Sydney shut out the rest of their conversation as he stepped into the
next curtained area. He recognized the face of the young man in the bed
from a photo Morgan had shown him some time ago, but what got his attention
was the shadow rocking in the far corner. Easing gently up to the bed,
he offered a smile to its occupant.
"Hello, Ethan. How are you feeling?"
The young man stirred and opened pain filled brown eyes. "I'll be
okay." He turned his head slowly on the pillow to regard the figure
in the corner. "He brought me here
saved my life. Who is he?"
Sydney smiled fondly. "He's your brother."
"Another one?" Ethan struggled to ease himself upright in the
bed, but his visitor placed a gently restraining hand on his shoulder.
"Just rest. Your injuries were severe, according to your chart."
Sydney laid the clipboard back on the bedside table and moved over to
the corner. Slowly, so as not to startle, he squatted down, holding his
cane between his feet with both hands for balance. "Angelo,"
he called softly. "Angelo, would you like to go home now? With me?"
The empath stopped rocking. He lifted his head slowly, his blue eyes
large and frightened. "Daddy?" he whispered.
Sydney couldn't help the broad grin streaking across his face. "Yes.
Daddy. I'd like it very much if you would call me that. Always."
He touched the young man's face gently with his fingertips. "Thank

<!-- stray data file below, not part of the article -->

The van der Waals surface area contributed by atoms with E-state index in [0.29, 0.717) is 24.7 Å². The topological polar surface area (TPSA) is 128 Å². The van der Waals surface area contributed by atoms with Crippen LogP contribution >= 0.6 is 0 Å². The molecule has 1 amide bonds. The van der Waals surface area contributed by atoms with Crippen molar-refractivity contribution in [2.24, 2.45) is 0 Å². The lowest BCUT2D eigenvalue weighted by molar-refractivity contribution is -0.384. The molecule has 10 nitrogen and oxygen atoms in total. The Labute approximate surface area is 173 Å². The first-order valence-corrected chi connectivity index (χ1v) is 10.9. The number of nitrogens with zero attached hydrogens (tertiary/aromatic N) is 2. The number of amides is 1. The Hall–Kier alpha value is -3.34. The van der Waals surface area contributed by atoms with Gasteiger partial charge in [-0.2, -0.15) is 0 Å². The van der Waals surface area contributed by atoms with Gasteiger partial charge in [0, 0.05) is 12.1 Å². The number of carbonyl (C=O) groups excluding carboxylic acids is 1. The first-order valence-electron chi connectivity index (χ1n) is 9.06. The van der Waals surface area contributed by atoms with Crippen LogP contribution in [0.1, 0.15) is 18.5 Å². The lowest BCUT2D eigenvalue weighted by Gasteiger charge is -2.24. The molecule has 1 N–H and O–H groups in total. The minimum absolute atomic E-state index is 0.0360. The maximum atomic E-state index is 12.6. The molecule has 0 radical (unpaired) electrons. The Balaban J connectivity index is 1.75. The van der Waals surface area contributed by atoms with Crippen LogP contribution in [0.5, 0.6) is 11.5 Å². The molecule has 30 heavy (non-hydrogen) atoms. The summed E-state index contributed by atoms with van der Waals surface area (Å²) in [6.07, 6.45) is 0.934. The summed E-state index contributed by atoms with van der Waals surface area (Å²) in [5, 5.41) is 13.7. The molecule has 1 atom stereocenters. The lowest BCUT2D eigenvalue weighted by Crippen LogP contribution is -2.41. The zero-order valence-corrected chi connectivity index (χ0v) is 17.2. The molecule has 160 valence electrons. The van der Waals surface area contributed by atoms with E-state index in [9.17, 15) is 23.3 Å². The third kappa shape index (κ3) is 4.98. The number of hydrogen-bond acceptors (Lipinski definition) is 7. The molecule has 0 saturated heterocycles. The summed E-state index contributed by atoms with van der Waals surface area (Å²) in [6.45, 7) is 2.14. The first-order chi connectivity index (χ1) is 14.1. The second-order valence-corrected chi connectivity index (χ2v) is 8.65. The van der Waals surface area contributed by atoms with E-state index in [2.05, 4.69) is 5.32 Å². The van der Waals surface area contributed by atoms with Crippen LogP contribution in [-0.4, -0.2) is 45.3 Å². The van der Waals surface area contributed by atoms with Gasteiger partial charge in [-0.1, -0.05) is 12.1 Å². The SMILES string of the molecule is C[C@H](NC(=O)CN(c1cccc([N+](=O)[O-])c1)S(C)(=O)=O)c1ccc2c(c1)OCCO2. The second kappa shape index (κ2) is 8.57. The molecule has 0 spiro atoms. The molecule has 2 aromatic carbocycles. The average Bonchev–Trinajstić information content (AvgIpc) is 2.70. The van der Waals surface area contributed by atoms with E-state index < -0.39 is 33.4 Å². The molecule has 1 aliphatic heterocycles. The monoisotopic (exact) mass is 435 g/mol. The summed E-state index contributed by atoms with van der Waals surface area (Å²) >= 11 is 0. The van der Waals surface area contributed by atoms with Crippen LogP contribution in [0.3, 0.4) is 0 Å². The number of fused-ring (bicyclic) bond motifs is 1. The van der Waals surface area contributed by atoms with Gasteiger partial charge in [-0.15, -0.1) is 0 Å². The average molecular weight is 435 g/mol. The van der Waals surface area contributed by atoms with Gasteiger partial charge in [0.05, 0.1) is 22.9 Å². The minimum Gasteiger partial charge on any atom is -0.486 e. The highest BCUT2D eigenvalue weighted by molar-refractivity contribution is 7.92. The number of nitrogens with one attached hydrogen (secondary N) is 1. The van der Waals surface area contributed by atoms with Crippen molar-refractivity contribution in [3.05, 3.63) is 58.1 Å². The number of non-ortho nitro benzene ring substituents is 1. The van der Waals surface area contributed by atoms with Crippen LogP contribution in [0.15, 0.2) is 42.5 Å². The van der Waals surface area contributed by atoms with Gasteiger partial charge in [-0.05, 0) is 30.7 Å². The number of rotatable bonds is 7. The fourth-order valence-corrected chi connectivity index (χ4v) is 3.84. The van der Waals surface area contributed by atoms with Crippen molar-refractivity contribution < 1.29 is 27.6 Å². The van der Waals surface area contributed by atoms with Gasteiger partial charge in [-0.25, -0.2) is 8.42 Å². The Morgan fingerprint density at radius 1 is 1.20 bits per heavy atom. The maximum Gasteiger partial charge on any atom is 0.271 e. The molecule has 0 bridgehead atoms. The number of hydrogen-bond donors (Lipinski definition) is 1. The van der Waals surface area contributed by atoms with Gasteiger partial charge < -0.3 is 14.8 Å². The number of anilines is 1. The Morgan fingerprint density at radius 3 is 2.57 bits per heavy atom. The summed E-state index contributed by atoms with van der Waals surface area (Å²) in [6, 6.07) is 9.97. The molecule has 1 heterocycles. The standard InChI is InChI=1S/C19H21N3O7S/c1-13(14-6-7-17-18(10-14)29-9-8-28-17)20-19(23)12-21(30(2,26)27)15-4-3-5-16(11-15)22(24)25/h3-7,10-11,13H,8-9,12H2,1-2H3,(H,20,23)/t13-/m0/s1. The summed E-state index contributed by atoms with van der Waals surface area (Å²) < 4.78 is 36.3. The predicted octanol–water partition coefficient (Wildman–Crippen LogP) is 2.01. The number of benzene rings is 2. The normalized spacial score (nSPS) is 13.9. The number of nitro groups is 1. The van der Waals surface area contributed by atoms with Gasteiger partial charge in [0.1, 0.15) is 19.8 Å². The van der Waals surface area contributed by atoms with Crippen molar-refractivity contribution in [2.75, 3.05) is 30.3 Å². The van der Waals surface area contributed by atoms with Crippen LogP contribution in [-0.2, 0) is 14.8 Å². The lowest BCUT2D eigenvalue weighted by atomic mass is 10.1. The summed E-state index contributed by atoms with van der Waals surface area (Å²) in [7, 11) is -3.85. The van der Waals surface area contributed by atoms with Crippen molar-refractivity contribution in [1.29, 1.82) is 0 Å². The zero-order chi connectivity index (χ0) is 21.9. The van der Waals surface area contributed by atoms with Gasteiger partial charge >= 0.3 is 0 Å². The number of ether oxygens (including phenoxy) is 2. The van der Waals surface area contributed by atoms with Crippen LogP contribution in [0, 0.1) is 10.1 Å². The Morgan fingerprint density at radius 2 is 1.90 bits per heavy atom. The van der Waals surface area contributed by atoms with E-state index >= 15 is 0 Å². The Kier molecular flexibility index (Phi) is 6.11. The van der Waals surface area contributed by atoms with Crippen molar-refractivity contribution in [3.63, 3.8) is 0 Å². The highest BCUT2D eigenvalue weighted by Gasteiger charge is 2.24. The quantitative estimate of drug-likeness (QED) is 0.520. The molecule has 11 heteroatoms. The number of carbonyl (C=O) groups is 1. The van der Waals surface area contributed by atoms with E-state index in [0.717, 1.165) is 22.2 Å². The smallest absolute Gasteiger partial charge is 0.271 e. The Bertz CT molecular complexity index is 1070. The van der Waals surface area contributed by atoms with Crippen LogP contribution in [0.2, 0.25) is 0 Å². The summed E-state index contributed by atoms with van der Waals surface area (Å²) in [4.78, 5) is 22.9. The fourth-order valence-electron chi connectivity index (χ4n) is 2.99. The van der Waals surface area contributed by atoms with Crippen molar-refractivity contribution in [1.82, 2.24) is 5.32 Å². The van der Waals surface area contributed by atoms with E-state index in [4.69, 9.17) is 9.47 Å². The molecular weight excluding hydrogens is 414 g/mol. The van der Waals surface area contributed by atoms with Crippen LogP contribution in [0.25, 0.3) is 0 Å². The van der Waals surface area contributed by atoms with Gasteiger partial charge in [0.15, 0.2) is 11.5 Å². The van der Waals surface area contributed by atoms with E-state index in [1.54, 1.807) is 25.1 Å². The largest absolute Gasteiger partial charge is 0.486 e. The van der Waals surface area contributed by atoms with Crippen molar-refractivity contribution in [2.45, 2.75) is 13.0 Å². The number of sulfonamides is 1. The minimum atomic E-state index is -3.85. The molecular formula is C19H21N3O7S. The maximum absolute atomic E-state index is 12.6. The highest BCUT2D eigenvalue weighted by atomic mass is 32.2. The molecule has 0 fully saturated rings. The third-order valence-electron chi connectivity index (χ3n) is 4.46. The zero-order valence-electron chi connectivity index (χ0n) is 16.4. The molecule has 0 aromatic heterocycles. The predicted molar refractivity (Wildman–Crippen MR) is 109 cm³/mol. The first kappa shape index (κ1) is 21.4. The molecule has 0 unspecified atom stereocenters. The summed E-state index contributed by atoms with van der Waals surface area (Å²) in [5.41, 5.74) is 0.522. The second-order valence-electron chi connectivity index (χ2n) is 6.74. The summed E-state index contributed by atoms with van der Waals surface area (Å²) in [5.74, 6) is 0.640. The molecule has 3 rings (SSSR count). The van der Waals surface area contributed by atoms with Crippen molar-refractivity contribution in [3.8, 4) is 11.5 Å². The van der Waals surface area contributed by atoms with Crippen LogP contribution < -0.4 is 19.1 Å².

you for helping Ethan. You saved him. That was very brave of you."
Angelo glanced toward the bed and slowly rose. He helped Sydney stand,
and then ambled slowly, hesitantly, toward the bed. He didn't seem to
know what to do with his hands, stuffing them into his trouser pockets,
then ruffling his hair with them, then tucking them into his armpits as
he crossed his arms.
"Ethan's okay?" he asked.
The man in the bed grinned. "Yeah, I'm okay. I can see our mother
in your eyes."
Angelo smiled wistfully. "Momma talks to Ethan."
Sydney put his arm around Angelo's shoulders and drew him close. "We'll
be a family," he promised. "I'll take you home and take care
of you, Angelo. I'll retire from this godforsaken place, and we'll start
over somewhere new. Someplace where you can walk in the sun, and none
of us have to be afraid, ever again."
Angelo leaned his head against Sydney's chest. "Go see the babies?"
he asked hopefully.
"Yes. We'll all put our families together again."
Theirs was an exceptionally twisted family tree, but they would make
sense of it somehow, and find a way to make what the Centre had done to
them work. They would change the legacy that had been intended for them,